Oropharynx is the middle part which is the continuation of the buccal cavity. Laryngopharynx is the lower part that serves as a common passage for both food and air. It has an opening to the oesophagus, known as gullet, towards the backside and glottis, the opening to the larynx, in front.

Fig: Pharynx

Larynx

The pharynx opens into the trachea through the larynx. Larynx helps in the production of sound, that's why it is also known as sound box. It is present at the upper part of the trachea.

Fig: Larynx

The larynx is made up of a number of cartilages which are supported by ligaments, muscles and fibrous membranes. The unpaired cartilages are - thyroid cartilage (known as Adam’s apple in men), cricoid cartilage and epiglottis. The paired ones are arytenoid cartilages, corniculate cartilages and cuneiform cartilages.

Fig: Cartilages of larynx

The upper part of the larynx has an opening called glottis. The glottis is covered by epiglottis, during swallowing. Epiglottis is a leaf-shaped cartilaginous structure made up of elastic cartilage. It is the covering of glottis, which prevents the entry of food into the larynx at the time of swallowing.

GIF: The epiglottis closes the glottis while swallowing

Sound production in larynx

The laryngeal cavity has two paired mucosal folds. The upper folds are called the vestibular folds or false vocal cords while the lower ones are called the true vocal cords. The true vocal cords are composed of yellow elastic tissue covered by stratified squamous epithelium for bearing mechanical stress. They are thicker and larger in men than in women. The vocal cords enclose a passage named rima glottidis.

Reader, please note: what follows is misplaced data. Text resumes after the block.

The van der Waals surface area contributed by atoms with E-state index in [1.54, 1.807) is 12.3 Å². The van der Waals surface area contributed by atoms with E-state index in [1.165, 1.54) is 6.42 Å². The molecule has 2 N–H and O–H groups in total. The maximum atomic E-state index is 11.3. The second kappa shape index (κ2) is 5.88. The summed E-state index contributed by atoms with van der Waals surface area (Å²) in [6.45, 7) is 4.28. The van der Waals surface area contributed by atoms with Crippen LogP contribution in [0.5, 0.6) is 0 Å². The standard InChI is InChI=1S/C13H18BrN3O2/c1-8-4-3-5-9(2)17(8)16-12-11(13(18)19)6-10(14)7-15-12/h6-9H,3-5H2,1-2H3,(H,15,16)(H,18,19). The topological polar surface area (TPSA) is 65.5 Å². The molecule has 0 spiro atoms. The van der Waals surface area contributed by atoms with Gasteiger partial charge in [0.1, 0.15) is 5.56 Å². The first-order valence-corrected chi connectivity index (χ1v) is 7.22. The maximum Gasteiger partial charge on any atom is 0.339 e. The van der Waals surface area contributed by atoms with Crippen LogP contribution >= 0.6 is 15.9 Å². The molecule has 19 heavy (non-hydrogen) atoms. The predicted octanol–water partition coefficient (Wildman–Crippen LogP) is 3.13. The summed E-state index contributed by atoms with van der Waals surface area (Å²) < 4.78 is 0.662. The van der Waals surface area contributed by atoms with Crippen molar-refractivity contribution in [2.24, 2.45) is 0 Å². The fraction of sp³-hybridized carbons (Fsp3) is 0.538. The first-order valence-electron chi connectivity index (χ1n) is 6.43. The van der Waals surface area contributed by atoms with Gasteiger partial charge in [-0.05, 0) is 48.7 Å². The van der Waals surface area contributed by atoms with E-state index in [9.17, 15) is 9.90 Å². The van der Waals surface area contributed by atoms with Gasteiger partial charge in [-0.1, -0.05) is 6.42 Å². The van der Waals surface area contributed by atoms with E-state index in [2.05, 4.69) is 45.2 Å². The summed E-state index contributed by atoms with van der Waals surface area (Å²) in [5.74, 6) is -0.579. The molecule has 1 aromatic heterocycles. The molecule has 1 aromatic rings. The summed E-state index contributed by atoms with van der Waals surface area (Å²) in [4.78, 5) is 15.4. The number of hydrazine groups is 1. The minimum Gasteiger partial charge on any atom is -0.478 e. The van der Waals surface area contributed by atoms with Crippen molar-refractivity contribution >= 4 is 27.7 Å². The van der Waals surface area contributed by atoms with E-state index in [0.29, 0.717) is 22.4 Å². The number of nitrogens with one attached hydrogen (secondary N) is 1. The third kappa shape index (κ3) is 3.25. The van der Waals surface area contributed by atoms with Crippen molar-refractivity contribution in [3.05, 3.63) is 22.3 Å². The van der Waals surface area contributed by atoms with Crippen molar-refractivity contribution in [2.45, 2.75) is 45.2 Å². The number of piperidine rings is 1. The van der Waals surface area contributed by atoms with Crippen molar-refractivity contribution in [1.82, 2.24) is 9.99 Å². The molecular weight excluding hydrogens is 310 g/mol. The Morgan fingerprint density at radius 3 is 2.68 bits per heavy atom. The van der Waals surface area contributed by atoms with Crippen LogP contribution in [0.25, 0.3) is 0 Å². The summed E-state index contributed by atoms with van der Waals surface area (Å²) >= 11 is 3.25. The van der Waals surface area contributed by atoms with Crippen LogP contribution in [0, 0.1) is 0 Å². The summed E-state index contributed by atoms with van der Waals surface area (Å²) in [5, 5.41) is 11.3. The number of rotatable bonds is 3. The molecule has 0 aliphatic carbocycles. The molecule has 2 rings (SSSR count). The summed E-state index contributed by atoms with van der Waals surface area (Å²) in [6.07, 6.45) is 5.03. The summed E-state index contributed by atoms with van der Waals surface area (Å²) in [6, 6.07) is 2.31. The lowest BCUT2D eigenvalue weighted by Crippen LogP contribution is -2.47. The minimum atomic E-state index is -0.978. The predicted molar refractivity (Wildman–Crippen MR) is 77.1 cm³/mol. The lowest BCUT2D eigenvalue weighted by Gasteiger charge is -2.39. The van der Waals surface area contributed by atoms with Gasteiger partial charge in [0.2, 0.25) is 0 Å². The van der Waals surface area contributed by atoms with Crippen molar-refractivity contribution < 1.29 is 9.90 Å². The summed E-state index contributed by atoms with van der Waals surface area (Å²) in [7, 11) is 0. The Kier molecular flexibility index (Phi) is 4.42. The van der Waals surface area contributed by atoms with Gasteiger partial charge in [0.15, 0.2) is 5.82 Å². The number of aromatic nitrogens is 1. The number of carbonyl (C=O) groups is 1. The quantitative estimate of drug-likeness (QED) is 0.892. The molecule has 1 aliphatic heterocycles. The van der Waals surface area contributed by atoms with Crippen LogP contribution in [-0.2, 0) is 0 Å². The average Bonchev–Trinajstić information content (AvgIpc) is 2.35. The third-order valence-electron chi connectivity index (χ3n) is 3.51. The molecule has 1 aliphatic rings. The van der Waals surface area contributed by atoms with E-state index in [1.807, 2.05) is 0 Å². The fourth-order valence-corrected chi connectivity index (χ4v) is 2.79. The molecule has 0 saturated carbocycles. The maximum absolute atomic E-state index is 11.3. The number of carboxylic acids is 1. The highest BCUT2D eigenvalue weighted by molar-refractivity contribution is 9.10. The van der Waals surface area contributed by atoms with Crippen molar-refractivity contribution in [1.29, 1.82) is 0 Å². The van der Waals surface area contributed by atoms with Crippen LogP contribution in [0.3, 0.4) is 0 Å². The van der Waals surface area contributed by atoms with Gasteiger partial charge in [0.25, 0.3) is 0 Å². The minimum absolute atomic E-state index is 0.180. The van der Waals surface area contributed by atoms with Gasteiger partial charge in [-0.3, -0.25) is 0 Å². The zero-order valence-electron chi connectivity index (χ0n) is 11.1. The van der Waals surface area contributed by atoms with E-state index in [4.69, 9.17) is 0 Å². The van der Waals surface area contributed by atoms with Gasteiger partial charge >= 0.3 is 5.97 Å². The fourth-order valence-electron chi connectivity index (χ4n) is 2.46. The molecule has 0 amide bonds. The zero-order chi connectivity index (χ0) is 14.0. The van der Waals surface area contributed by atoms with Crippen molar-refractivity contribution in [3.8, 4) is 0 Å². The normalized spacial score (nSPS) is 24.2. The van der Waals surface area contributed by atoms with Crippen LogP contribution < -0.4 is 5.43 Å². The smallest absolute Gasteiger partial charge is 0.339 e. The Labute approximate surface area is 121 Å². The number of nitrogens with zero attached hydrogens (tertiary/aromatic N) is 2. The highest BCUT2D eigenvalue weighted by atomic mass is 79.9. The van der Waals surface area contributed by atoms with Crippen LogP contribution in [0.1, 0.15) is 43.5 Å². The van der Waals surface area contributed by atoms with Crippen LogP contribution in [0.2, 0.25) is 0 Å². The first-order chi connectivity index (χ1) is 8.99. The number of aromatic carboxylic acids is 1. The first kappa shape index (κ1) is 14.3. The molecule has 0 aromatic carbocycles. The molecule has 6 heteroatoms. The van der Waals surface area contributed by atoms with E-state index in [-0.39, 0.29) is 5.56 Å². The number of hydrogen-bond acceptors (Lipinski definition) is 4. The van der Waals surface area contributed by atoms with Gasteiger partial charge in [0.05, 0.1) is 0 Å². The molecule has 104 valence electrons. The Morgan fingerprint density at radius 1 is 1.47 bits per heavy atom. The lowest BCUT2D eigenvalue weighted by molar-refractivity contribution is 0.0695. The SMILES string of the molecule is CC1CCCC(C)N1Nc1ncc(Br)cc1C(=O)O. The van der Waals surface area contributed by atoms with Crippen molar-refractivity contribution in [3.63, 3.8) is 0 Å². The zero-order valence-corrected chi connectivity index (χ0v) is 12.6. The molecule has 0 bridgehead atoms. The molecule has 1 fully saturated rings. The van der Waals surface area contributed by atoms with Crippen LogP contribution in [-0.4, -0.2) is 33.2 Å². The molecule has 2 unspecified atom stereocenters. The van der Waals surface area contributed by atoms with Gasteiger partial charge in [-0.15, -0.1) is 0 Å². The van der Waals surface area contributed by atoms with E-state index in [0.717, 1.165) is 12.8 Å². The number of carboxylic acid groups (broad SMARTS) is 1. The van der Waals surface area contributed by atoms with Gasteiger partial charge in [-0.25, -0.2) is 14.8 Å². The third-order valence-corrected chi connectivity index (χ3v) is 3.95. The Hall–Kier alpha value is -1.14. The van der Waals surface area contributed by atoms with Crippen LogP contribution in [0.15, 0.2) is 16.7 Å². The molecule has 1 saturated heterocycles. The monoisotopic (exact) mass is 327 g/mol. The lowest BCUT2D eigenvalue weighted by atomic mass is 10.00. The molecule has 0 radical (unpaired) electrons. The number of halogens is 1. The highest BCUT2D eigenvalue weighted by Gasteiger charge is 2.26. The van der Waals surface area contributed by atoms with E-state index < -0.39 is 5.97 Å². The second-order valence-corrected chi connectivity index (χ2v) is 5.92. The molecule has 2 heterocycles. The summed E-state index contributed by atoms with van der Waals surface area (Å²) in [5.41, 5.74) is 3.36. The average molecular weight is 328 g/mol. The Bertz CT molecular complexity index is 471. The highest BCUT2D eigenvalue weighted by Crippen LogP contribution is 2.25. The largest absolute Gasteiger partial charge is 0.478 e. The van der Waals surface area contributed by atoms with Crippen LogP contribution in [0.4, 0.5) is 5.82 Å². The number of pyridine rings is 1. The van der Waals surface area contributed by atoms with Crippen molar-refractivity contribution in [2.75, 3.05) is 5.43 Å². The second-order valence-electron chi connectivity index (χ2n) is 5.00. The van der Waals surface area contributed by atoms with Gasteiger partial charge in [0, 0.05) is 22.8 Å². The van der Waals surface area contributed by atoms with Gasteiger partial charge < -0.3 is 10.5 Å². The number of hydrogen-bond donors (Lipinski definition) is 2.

At rest, the vocal cords remain unstretched and lie at an angle so as to keep the rima glottidis wide enough to allow the passage of air. While producing sound, the vocal cords are stretched with the help of muscles which brings them closer and parallel to each other, thus narrowing down the rima glottidis. As air passes through the rima glottidis, it causes the vocal cords to vibrate, thus producing sound. The pitch of the sound depends on the thickness of the cords and the tension in them. Males have a low-pitched voice due to thicker vocal cords. The sound is converted to speech due to modulation and resonation brought about by the teeth, lips, tongue, nasal cavity, etc.

Fig: Vocal cords

Trachea

Trachea is also known as windpipe. It develops from the posterior border of the larynx and extends up to the mid-thoracic cavity. It divides into right and left primary bronchi at the level of the fifth thoracic vertebra and enters the lungs. It is lined by 16-20 C-shaped cartilaginous rings, which prevent it from collapsing in the absence of air. The mucosal lining of the trachea is formed of ciliated columnar epithelium and also has goblet cells. The cilia beat the mucous released by the goblet cells towards the larynx and pharynx.